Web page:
While most of Western Europe is doing all it can to stay uncompetitive, such as France’s highest tax rates in the developed world and the United Kingdom’s attempts to kick talented foreign university students out after they graduate, Ireland is a drop of sanity in an ocean of incompetence.

With business-friendly policies, some of the lowest taxes in Europe, and one of the continent’s best residency by investment programs for those with some money to spend, Ireland is certainly worth a look for a certain type of property investor.

Ireland has not been immune to the economic disaster that has swept all of Europe, but the country had strong growth of 4.8% in 2014 – far ahead of the United Kingdom, United States, and even Germany. The country’s many strong points have led to it increasingly being used as a place to store wealth, especially by Russian and Chinese investors.

The last point is certainly helped by the country allowing everyone who spends 500,000 Euros on Irish real estate to be a permanent resident and to even naturalize as a citizen eventually. A program such as this is not unique, as Spain, Portugal, Cyprus, and several others have similar ones. However, unlike the aforementioned countries, Ireland is unique in not being an economic basket case.

Buying real estate in Ireland is not just a good plan for residency. Its status as a relative haven and an abnormally strong economy for Europe mean that investors could stand to make quite a profit in the nation’s real estate market. They already have.

Prices have increased by 22% in Dublin during the year of 2014 alone, and demand in Ireland’s capital is outpacing supply.

Ireland real estate

Prices have increased by 22% in Dublin during the year of 2014 alone, and demand in Ireland’s capital is outpacing supply

Why buying real estate in Ireland is safe

Ireland’s impressive growth, higher than even some emerging market economies, is supported by pro-business laws, rich natural resources, strong exports, in addition to low-income tax rates for both individuals and corporations.

Even Germany, probably the most common example of one of the few countries in Europe that has their act together, is envious of Ireland’s success. In late 2013, German Finance Minister Wolfgang Schäuble said that his country was “jealous” of how well Ireland’s economy recovered after its bailout.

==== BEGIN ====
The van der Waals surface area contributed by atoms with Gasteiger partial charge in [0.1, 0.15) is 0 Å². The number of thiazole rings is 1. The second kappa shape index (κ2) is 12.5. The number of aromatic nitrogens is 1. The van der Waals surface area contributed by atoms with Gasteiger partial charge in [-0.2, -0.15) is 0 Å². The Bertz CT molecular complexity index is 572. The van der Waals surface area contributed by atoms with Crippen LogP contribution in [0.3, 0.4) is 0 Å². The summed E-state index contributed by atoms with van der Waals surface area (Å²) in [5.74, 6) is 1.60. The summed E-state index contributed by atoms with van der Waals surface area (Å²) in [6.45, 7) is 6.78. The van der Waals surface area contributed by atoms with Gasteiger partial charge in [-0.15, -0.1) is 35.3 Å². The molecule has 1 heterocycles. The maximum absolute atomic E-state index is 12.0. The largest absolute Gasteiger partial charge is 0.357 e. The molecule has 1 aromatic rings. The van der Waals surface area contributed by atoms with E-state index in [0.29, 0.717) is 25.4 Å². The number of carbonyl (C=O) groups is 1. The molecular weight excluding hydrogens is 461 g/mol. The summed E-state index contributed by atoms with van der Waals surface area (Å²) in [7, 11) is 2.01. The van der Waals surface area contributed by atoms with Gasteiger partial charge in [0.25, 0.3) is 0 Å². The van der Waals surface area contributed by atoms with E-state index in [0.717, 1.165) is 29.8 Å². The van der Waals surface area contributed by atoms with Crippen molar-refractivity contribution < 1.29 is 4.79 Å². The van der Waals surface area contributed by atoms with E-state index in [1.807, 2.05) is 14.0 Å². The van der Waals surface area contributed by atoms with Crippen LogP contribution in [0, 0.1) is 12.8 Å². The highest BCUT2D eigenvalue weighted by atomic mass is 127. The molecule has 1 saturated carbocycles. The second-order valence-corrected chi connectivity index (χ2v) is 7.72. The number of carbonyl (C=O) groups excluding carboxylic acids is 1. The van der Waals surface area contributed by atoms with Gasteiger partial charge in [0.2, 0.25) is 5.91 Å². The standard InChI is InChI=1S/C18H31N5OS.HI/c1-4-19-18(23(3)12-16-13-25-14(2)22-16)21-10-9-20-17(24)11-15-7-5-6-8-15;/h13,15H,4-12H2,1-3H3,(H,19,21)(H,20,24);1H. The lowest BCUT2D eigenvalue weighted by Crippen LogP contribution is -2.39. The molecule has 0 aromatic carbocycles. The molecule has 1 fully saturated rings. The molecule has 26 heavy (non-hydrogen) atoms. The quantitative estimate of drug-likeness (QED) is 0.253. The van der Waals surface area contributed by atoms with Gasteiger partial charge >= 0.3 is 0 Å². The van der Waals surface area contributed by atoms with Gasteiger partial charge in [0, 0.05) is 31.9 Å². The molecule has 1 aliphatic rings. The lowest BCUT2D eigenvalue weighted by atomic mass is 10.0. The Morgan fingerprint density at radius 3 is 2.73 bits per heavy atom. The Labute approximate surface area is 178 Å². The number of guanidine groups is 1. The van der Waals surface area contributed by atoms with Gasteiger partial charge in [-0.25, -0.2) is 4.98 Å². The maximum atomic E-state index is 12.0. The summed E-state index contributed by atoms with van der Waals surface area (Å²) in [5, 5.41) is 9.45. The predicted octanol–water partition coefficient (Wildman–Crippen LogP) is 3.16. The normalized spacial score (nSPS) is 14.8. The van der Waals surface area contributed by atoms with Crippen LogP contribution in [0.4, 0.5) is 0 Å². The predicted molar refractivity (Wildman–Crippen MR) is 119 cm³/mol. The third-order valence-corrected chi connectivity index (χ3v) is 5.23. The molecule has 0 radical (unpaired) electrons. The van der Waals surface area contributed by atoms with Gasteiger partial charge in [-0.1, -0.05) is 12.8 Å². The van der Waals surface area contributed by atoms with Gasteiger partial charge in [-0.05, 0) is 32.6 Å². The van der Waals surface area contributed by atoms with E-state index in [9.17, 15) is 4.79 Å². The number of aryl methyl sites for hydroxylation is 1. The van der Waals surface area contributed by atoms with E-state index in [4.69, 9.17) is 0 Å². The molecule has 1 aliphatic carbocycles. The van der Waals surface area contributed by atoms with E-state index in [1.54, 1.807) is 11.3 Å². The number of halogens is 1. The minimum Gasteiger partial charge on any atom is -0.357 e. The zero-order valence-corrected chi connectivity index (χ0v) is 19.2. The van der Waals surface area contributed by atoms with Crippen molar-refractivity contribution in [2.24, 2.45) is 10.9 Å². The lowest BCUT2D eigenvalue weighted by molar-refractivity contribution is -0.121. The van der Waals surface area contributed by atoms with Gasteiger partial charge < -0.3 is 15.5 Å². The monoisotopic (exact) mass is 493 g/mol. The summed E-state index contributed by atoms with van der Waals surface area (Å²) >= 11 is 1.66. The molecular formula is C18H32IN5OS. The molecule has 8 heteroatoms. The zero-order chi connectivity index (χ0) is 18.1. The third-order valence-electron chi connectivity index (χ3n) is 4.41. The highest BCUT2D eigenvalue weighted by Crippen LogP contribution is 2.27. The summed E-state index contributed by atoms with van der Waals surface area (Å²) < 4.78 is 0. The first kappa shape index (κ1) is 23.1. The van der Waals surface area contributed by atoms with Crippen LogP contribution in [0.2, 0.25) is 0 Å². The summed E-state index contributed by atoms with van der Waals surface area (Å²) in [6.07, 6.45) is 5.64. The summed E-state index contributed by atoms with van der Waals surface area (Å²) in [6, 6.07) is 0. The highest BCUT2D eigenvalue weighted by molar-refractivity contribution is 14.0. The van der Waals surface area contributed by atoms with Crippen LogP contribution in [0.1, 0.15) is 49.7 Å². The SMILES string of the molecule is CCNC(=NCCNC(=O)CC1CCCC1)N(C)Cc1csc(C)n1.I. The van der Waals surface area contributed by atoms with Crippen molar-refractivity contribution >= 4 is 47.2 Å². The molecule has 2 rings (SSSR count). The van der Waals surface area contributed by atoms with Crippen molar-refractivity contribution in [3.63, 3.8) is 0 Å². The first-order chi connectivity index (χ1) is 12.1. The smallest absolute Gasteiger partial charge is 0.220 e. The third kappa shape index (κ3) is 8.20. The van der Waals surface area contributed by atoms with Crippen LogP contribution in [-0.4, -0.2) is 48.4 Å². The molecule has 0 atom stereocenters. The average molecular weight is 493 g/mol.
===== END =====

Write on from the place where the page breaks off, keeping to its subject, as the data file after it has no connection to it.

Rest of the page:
The 2015 Index of Economic Freedom has ranked Ireland as the 9th freest economy in the world, ranking especially well in the property rights, trade freedom, and investment freedom categories. Compare this to its residence by investment “competitors” Spain and Portugal which score 49th and 64th respectively.

Exports are helped along by Ireland’s rich mineral deposits – the country is one of the world’s biggest exporters of zinc and lead, in addition to having a large manufacturing sector specializing in pharmaceuticals and medical devices.

However, the low tax on corporations is one of the things that has helped Ireland’s success the most. A flat 12.5% has enticed many corporations, from the US and elsewhere, to relocate their headquarters to the country and bringing in huge amounts of money with them.

The list of companies that have either moved their world headquarters to Ireland or placed their European headquarters there includes Google, Accenture, Facebook, Citigroup and more. Huge multinational companies such as these hiring workers and paying tax, even if it is only 12.5%, has brought a lot of capital into Ireland.

The best real estate investment in Ireland

Nowhere is Dublin’s supply shortage more apparent than in the student rental market.

There is now a severe undersupply of dormitories close to all of the capital city’s four largest universities. Parents are getting rather desperate to find their children a place to stay during their college years, and yields have been driven up beyond the 8% range because of this – one of the highest rental yields in Europe.

Large apartment blocks, in general, have higher rental yields than individual apartment units and arguably one of the best real estate investment opportunities in Europe at the moment is buying a building near an Irish university to subdivide and let out to university students.

Such an endeavor would require several million dollars at a minimum, but could potentially be very profitable. Of course, residency and eventual citizenship are always a great perk for anyone making an investment in Irish real estate.

It’s worth noting that Ireland’s rental law also imposes a light form of rent control. While rents can be freely negotiated between a tenant and landlord, an apartment cannot be rented out for more than the market price. It certainly helps when the “market price” means a yield of over 8% though.

While Ireland is a great place for certain types of real estate buyers, it’s certainly not the only country in the world to choose from. The great thing about thinking outside your own borders and making your options global is a huge amount of different opportunities available.

Reid Kirchenbauer
Last updated: Nov 26, 2021 at 12:03PM